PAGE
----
Tuesday 15 December 2020

We have started this adventure ten years ago, opening the doors of an empty space behind the Pescara railway station. Today, that same empty space overflows with life and stories. Year after year we entered the fabric of the city of Pescara, its underground, its hidden beds, and its non-places, in an attempt to bring a new voice and a different possibility.

Monday 14 December 2020

On the occasion of the International Day for the Elimination of Violence against Women on November 25th, we presented the “Free Women” natural cotton tote bags.

“Free roads are made by the women who cross them”: we no longer want to be victims, we want to be protagonists of our lives, free in our choices and respected as women, especially in this 2020 in which the Covid-19 pandemic made women more alone, poorer, more vulnerable, more discriminated.

Wednesday 16 September 2020

We met Blessing along the Bonifica del Tronto area.
She was prostituting herself, along with many other girls we meet every day during our fieldwork. It’s also thanks to your help that girls like Blessing can escape the exploitation networks, regaining their confidence and taking back their lives.

Thursday 09 July 2020

As a last event before the end of her six-year tenure and in conjunction with the 20th anniversary of the Palermo Protocol, the Special Rapporteur on trafficking in persons, especially women and children, Ms. Maria Grazia Giammarinaro, in cooperation with On the Road and the Municipality of Palermo, would like to convene a webinar, 29 and 30 June 2020, to promote an open and frank debate involving Civil Society Organisations and Academia on the implementation of the Palermo protocol.

Tuesday 06 March 2018

Trafficking in persons never stops. It thrives, it diversifies itself, it changes to meet the needs of different local and global markets and to counteract the law enforcement action. Human trafficking is a constituent part of it is intertwined or confused with other phenomena, including smuggling of migrants, irregular immigration, international protection, labour exploitation, forced labour, prostitution, begging. It camouflages itself in the urban landscape or it settles in the well-established places of exclusion, thus, contributing to creating a toponymous of marginalization that does not appear in any official map but it is clearly present in the work plans of the organizations providing support to migrants.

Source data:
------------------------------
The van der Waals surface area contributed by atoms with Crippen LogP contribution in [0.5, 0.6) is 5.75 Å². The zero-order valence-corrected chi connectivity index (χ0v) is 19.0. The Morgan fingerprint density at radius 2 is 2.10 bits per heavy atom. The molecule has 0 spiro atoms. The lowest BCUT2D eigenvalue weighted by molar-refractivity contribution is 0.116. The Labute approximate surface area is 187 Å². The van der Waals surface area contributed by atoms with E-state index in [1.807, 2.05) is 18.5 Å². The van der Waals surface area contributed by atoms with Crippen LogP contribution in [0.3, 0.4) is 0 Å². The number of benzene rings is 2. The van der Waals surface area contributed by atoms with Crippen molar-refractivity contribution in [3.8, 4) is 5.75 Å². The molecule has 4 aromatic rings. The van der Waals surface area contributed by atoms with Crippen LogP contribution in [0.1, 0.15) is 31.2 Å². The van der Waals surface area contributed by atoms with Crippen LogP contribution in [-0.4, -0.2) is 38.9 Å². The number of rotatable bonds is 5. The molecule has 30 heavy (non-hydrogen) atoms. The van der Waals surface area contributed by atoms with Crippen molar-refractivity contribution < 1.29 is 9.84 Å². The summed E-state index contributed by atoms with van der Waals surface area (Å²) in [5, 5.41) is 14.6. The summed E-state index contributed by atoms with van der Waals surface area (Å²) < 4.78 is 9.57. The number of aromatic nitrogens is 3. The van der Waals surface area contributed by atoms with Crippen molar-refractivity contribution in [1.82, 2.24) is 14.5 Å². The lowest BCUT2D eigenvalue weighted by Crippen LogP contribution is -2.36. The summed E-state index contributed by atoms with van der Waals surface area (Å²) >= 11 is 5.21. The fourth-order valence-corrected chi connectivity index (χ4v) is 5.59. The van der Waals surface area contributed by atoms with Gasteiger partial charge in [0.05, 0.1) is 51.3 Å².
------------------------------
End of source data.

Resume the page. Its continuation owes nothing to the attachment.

Since the early 1990s, human trafficking has gradually moved up the agendas of national, European and international institutions and organizations. Over the last twenty years, legislation, action plans, multi-agency referral systems, cross-sectoral interventions, operational tools, local and transnational memoranda of understanding, research, and budget lines have been put in place to prevent and fight trafficking and provide specialized support for thousands of women, men, boys, girls and children trafficked for sexual exploitation, forced labour, illegal activities, forced begging, organ removal. Yet, this does not seem to be enough. Human trafficking continues to be among the most lucrative criminal businesses and one of the finest mechanism of systematic violation of the human rights of its victims. Why, then, have the efforts made so far been inadequate to counteract trafficking in persons? What can be done to build effective strategies?

To answer all these questions, we organized Beyond the Midlands3, an international conference on human trafficking to discuss how to re-orient and improve the programming and the implementation of policies and measures to prevent and counteract human trafficking, and to support and protect potential, presumed or identified victims. Here you can find all the conference materials such as full videos, interviews and PowerPoint presentations organized by speaker. Enjoy!